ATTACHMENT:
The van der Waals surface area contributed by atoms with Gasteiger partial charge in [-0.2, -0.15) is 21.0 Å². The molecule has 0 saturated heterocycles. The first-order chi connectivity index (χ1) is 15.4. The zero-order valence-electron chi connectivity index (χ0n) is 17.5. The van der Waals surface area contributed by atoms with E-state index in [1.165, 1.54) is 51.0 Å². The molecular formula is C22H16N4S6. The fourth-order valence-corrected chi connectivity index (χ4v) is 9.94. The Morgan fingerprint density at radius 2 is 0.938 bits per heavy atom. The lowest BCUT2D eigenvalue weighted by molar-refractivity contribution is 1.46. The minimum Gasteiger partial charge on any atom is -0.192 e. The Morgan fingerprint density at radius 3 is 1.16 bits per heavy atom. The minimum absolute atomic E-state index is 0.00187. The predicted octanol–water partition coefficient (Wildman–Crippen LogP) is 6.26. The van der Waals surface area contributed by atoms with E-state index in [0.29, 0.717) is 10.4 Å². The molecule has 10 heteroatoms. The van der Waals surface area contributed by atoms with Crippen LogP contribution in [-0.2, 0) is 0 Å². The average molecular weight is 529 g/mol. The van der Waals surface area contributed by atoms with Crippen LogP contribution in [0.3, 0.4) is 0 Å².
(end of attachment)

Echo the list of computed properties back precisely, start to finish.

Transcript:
The van der Waals surface area contributed by atoms with Gasteiger partial charge in [-0.2, -0.15) is 21.0 Å². The molecule has 0 saturated heterocycles. The first-order chi connectivity index (χ1) is 15.4. The zero-order valence-electron chi connectivity index (χ0n) is 17.5. The van der Waals surface area contributed by atoms with E-state index in [1.165, 1.54) is 51.0 Å². The molecular formula is C22H16N4S6. The fourth-order valence-corrected chi connectivity index (χ4v) is 9.94. The Morgan fingerprint density at radius 2 is 0.938 bits per heavy atom. The lowest BCUT2D eigenvalue weighted by molar-refractivity contribution is 1.46. The minimum Gasteiger partial charge on any atom is -0.192 e. The Morgan fingerprint density at radius 3 is 1.16 bits per heavy atom. The minimum absolute atomic E-state index is 0.00187. The predicted octanol–water partition coefficient (Wildman–Crippen LogP) is 6.26. The van der Waals surface area contributed by atoms with E-state index in [0.29, 0.717) is 10.4 Å². The molecule has 10 heteroatoms. The van der Waals surface area contributed by atoms with Crippen LogP contribution in [-0.2, 0) is 0 Å². The average molecular weight is 529 g/mol. The van der Waals surface area contributed by atoms with Crippen LogP contribution in [0.3, 0.4) is 0 Å².